What are black college students rioting about ?

    Posted by Michael Kennedy on November 16th, 2015 (All posts by )


    Power line has a post today that seems to me to be right on the topic of what these students want, which is freedom from accountability. They are afraid they are overmatched against white colleagues. They can’t hack it and want a pass. It is called “Mismatch.”

    The biggest change since Grutter, though, has nothing to do with Court membership. It is the mounting empirical evidence that race preferences are doing more harm than good?—even for their supposed beneficiaries. If this evidence is correct, we now have fewer African-American physicians, scientists, and engineers than we would have had using race-neutral admissions policies. We have fewer college professors and lawyers, too. Put more bluntly, affirmative action has backfired.

    Why is this ? We know that the normal distribution of IQ is a standard deviation lower for blacks than whites.


    This is the over all curve with the distribution around an average of 100, by definition.


    The curve for blacks has a peak at IQ about 80. White peak at 100 to 104. Asians peak at around 106. What this means is that the average IQ is lower for blacks but this does not mean that all blacks are less intelligent than whites. At an IQ of 110 there is a large difference but the number of blacks who will do well in certain academic fields like Medicine is still significant. It would seem important to identify those blacks who will do well in fields requiring higher than average intelligence but the present system of affirmative action ignores this truth.

    Read the rest of this entry »


    Posted in Civil Society, Current Events, Education, Human Behavior, Science | 41 Comments »

    News from our battlefront

    Posted by Helen on November 16th, 2015 (All posts by )

    There really is very little I can say about the Paris events (the word les événements might acquire a new meaning now and, perhaps, we shall all get over that nonsense of 1968) and their aftermath, particularly as it is still not clear what will happen in the medium and long term. But I thought readers of Chicagoboyz might be interested by news of our own battlefront or, at least, some of it.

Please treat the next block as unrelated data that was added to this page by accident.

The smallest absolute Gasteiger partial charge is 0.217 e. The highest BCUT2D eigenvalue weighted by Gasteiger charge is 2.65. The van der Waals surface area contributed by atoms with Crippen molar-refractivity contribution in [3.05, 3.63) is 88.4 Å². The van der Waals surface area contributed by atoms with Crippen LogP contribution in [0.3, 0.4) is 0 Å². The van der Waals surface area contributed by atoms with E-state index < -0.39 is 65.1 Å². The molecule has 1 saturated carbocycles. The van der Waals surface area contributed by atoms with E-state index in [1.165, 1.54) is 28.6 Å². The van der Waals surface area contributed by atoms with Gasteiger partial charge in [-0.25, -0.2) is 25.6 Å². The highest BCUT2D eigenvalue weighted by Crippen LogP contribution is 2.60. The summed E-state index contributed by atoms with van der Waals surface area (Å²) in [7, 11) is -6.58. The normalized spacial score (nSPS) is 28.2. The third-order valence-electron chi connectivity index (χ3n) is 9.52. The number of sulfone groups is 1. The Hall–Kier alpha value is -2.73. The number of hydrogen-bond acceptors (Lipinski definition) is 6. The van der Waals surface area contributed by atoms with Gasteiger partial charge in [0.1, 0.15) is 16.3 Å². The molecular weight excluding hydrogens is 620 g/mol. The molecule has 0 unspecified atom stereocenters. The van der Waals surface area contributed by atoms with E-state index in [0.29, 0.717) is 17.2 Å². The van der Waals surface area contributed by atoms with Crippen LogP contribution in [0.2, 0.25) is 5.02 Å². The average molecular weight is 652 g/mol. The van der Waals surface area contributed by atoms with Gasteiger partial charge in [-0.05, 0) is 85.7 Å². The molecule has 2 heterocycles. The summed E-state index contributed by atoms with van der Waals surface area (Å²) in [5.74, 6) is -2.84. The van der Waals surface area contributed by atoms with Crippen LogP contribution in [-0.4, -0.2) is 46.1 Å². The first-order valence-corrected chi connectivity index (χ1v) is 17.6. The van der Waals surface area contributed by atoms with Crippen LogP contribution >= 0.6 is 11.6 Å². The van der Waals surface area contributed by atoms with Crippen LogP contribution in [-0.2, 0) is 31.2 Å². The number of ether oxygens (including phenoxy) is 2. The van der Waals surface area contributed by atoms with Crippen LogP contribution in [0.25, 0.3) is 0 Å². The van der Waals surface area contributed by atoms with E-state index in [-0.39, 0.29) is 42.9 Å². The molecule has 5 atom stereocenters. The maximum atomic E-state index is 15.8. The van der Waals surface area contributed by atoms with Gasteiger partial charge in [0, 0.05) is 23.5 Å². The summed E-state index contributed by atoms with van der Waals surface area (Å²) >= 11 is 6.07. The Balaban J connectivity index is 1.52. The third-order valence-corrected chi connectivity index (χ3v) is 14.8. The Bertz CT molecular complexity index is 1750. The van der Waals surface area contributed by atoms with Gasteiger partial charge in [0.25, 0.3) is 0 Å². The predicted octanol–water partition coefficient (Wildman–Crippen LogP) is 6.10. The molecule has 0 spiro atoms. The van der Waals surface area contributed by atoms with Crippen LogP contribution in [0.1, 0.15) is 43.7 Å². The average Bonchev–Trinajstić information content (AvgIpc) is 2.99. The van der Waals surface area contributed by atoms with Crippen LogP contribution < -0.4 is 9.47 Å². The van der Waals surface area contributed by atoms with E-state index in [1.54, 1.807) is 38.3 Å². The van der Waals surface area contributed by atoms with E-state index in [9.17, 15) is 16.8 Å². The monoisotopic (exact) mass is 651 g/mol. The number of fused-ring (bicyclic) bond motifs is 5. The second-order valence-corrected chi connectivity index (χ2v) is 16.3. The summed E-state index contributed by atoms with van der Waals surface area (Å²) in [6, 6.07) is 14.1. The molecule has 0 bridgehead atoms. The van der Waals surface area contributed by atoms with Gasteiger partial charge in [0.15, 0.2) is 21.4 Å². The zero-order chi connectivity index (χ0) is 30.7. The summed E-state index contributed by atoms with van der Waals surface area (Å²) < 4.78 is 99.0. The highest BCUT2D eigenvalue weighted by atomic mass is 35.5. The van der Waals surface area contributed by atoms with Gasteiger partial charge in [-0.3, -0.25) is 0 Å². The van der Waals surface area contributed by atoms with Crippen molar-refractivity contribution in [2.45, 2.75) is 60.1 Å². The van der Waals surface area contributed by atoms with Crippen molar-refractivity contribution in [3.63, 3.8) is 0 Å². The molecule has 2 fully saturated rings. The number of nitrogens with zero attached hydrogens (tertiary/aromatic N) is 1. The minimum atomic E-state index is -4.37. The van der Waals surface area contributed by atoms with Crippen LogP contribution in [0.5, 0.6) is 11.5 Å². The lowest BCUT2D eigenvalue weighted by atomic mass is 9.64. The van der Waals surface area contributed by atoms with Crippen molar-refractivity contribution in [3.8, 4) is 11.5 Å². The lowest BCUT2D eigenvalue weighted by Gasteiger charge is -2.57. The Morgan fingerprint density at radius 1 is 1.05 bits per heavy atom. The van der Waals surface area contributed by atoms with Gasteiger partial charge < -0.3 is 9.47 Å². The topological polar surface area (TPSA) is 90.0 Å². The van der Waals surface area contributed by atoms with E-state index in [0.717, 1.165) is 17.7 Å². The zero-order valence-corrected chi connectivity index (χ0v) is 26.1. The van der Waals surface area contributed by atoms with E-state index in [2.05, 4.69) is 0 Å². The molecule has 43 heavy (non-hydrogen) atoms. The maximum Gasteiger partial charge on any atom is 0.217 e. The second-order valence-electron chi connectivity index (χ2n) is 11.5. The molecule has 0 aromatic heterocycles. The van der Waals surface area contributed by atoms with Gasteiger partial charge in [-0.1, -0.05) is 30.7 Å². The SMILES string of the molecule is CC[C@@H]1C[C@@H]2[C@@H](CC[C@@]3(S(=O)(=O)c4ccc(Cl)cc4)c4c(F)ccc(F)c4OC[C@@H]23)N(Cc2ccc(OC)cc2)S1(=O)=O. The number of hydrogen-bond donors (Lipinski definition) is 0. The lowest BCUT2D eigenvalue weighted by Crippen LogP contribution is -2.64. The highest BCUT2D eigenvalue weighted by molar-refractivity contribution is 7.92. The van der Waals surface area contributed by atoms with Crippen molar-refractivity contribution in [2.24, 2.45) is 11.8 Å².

I have put up two postings on my blog about debates in the House of Lords where all the interesting political stuff happens: one was the Second Reading of Baroness Cox’s Private Member’s Bill, whose aim is the abolition of Sharia courts, which the Home Secretary, Theresa May, has finally acknowledged as a danger and the other is about a somewhat more idiosyncratic campaign conducted by the Lord Pearson of Rannoch (the word idiosyncratic was invented to describe him) to open up a wider dialogue about Islam. I realize that some of the terminology I use is not always clear to people outside Britain but I shall be happy to answer questions.


    Posted in Anglosphere, Britain, Islam | 12 Comments »

    Paris Attack News – “You killed our brothers in Syria”

    Posted by Michael Hiteshew on November 15th, 2015 (All posts by )

    Here’re a few news reports:

    * Paris Attacker And Gunman Identified As Omar Ismail Mostefai

    * “You killed our brothers in Syria”

    * Homage to Paris victims

    I noticed the usual Russian disinformation warriors are out in force blaming this on the United States, claiming that ISIS was trained and supplied by the USA/CIA, or they are tools of Israel and the USA, etc. Odd how PenGun always mimics the same talking points. Maybe not.

    There’s also a strong NotAllMuslims presence.


    * Usa Today Editorial: The nature of this war: Our view
    “It is a war of modernity against medievalism, of civilization against barbarity.”

    * ‘Massive’ French airstrikes hit Islamic State



    Posted in France, Islam, Russia, Terrorism | 49 Comments »


    Posted by Jonathan on November 13th, 2015 (All posts by )



    Posted in Current Events, France, Islam, Terrorism | 52 Comments »

    Beslan in Paris

    Posted by Trent Telenko on November 13th, 2015 (All posts by )